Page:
So I would say that the way. We even go through the process, as we will tell an entrepreneur right in the beginning, kind of where our heads at when I used to work in Menger, I think I was also in a position where I sort of take a meeting and then be like, great, I'll come back to you. You know, after we've sync it up as a team now and I've seen this sort of with some of our other partners is people will be a lot more open to giving feedback in the meeting itself and sort of having a real conversation around, hey, these are the areas that I'm kind of stuck on.
Or these are the areas I know my partnership is not going to get excited about. And then kind of walking them through what our process even looks like as a firm. I'm going to walk you through my steps today in this meeting as to what I'm going to do and then come to a decision by this date, which I think is something laying that out well in advance is, I would assume, helpful for an entrepreneur.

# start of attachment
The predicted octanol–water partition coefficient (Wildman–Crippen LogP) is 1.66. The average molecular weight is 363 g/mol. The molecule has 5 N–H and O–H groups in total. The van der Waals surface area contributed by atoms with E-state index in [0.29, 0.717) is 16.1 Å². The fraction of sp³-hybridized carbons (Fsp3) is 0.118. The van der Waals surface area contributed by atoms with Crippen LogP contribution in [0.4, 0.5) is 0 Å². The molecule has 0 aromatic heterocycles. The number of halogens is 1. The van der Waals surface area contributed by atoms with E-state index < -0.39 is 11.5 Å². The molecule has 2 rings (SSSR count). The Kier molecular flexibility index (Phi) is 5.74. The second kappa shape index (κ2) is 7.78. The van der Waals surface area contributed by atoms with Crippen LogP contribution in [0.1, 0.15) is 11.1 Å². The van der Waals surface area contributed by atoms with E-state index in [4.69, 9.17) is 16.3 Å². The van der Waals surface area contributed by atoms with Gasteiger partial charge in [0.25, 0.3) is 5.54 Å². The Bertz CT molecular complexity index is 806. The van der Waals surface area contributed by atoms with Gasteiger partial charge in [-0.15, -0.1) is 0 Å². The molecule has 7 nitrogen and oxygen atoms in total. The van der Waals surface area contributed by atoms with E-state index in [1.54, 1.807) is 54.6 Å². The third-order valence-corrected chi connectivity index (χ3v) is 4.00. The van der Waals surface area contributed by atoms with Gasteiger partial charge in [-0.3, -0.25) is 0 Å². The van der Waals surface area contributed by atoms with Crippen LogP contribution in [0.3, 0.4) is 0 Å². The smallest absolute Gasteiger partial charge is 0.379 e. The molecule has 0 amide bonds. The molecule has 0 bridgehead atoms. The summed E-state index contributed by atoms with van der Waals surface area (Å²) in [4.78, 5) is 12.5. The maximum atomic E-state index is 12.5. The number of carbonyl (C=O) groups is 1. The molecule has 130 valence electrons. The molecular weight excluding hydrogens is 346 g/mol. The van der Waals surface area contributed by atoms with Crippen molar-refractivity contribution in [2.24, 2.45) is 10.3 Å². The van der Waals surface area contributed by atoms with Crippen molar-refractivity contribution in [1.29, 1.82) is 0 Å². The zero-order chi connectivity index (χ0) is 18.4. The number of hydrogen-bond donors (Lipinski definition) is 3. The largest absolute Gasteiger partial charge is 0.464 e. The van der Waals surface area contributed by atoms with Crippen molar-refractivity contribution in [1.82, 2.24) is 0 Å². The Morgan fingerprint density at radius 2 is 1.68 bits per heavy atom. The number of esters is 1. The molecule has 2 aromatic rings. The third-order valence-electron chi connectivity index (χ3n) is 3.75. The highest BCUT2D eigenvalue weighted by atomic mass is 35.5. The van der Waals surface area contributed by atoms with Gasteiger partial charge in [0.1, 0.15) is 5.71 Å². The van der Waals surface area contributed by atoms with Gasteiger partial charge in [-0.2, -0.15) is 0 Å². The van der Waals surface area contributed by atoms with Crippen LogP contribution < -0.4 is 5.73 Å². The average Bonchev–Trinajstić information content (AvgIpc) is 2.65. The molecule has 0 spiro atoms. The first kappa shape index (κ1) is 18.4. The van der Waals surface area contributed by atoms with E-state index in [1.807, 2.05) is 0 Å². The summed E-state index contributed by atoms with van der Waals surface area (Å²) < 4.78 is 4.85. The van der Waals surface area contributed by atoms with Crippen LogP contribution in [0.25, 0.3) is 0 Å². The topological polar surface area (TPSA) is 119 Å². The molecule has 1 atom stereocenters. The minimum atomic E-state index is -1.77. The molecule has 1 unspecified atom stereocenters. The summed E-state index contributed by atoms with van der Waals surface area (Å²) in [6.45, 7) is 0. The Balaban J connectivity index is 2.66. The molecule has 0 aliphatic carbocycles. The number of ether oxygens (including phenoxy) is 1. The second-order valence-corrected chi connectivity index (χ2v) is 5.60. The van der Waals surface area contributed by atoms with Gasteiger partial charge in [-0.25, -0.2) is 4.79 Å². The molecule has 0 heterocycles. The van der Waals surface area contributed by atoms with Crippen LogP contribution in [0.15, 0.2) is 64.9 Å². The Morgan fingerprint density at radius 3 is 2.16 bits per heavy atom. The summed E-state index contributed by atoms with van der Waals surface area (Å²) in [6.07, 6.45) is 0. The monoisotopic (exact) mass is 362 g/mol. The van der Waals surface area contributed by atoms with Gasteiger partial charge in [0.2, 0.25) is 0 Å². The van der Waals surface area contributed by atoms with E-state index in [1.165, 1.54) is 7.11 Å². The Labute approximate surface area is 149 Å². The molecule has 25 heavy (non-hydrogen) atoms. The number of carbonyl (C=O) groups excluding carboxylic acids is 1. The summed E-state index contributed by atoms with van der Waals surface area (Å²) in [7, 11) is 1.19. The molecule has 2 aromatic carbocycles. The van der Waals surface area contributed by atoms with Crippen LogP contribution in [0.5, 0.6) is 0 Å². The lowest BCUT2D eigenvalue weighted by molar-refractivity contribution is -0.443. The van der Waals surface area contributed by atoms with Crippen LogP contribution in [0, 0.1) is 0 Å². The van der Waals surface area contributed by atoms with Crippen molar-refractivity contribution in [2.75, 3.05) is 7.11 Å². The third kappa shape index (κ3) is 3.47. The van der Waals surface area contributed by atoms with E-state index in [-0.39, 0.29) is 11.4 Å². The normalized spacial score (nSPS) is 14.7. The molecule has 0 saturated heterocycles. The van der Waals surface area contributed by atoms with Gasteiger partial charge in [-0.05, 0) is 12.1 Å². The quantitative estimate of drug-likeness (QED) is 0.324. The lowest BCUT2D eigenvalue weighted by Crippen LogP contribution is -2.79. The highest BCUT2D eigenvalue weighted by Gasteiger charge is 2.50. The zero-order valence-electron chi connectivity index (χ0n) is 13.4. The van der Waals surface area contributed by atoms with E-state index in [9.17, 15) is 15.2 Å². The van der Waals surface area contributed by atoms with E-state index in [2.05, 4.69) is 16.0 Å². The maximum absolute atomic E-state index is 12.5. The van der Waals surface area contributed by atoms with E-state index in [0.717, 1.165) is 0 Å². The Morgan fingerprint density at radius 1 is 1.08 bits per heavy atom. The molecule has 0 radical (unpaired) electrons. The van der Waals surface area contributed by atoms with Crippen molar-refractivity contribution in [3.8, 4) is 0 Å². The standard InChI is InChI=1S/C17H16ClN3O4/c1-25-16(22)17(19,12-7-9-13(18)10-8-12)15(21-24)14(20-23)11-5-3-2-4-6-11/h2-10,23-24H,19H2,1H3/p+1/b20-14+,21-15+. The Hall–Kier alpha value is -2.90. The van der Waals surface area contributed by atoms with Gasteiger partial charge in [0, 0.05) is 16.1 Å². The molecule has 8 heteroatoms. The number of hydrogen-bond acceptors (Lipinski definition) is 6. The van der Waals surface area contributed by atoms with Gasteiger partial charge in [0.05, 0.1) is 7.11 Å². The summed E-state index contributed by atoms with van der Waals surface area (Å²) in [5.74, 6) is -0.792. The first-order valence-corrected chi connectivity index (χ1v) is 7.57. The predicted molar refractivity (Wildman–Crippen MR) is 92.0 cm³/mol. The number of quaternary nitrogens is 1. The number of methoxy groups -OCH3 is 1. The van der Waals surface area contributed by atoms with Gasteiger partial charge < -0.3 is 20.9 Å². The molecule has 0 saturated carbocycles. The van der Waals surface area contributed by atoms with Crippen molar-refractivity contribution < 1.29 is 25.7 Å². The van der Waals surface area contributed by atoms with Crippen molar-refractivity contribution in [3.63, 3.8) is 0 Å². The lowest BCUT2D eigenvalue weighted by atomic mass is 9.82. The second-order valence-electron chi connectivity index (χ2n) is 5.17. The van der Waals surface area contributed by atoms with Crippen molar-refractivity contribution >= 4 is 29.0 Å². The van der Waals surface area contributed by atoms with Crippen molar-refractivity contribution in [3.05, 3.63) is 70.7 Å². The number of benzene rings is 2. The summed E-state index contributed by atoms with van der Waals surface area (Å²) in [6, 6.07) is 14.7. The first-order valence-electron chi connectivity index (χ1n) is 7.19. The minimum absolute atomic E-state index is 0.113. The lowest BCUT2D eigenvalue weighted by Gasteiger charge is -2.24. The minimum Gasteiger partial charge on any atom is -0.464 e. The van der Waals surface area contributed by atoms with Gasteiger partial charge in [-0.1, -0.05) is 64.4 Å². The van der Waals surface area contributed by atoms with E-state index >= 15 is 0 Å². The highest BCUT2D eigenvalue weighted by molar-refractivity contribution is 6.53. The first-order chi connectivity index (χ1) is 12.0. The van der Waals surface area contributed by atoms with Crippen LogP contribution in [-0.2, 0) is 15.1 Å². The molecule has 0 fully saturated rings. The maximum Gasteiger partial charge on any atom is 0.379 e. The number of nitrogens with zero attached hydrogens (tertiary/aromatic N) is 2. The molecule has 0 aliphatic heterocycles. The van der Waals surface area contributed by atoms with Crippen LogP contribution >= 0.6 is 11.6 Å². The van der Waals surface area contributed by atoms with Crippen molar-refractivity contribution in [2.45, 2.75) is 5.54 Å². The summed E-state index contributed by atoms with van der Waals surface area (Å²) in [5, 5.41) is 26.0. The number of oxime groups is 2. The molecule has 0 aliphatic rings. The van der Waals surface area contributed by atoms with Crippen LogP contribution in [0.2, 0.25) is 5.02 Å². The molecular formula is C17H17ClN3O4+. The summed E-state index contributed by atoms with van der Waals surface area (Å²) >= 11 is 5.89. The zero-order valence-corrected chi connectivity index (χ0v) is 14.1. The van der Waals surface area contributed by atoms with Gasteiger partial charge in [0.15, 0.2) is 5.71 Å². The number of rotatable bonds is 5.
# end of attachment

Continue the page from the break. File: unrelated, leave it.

Yeah. Being able to say we'll come to a decision by a date is. Yeah. Is a strong statement.
Yeah. And unusual. Yeah. I'm curious about this question of innovation because. Well, working even at our fund I feel like it's the it's the least tech company I've worked at. What do you think lies ahead in terms of innovation for Risi, is it? Is there something you can see that would be it's like a step function change or is it changes like how you run your meeting and how the processes handled?
I mean, having worked at Google, I'll tell you, I mean, people talk about GV a lot, obviously, and people talk about a lot of funds now starting to use data science for things like sourcing and then, you know, hiring an entire engineering team and having like people mining or scraping the Internet for signals that are then going to tell you where people are performing. I mean, that's obviously like one side of it. And there are folks who are investing in that.